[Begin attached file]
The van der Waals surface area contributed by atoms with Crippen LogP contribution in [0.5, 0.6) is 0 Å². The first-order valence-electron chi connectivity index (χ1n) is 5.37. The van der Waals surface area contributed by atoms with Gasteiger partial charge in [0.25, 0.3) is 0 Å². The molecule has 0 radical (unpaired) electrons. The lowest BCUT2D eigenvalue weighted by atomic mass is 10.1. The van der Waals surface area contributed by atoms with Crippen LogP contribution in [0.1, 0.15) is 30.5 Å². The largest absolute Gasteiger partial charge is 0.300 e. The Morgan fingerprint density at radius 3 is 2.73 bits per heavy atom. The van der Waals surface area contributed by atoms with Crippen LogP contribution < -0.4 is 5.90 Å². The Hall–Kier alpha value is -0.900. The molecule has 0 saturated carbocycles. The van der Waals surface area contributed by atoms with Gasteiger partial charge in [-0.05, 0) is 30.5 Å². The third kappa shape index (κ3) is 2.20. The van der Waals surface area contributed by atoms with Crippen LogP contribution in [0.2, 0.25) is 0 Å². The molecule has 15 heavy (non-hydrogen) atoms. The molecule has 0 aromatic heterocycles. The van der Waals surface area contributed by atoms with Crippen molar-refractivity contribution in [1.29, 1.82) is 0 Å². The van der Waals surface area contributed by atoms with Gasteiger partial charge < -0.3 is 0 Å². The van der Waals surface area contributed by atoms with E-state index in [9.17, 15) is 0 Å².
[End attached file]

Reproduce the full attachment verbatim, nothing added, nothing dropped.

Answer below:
The van der Waals surface area contributed by atoms with Crippen LogP contribution in [0.5, 0.6) is 0 Å². The first-order valence-electron chi connectivity index (χ1n) is 5.37. The van der Waals surface area contributed by atoms with Gasteiger partial charge in [0.25, 0.3) is 0 Å². The molecule has 0 radical (unpaired) electrons. The lowest BCUT2D eigenvalue weighted by atomic mass is 10.1. The van der Waals surface area contributed by atoms with Crippen LogP contribution in [0.1, 0.15) is 30.5 Å². The largest absolute Gasteiger partial charge is 0.300 e. The Morgan fingerprint density at radius 3 is 2.73 bits per heavy atom. The van der Waals surface area contributed by atoms with Crippen LogP contribution < -0.4 is 5.90 Å². The Hall–Kier alpha value is -0.900. The molecule has 0 saturated carbocycles. The van der Waals surface area contributed by atoms with Gasteiger partial charge in [-0.05, 0) is 30.5 Å². The third kappa shape index (κ3) is 2.20. The van der Waals surface area contributed by atoms with Crippen LogP contribution in [0.2, 0.25) is 0 Å². The molecule has 15 heavy (non-hydrogen) atoms. The molecule has 0 aromatic heterocycles. The van der Waals surface area contributed by atoms with Crippen molar-refractivity contribution in [1.29, 1.82) is 0 Å². The van der Waals surface area contributed by atoms with Gasteiger partial charge < -0.3 is 0 Å². The van der Waals surface area contributed by atoms with E-state index in [9.17, 15) is 0 Å².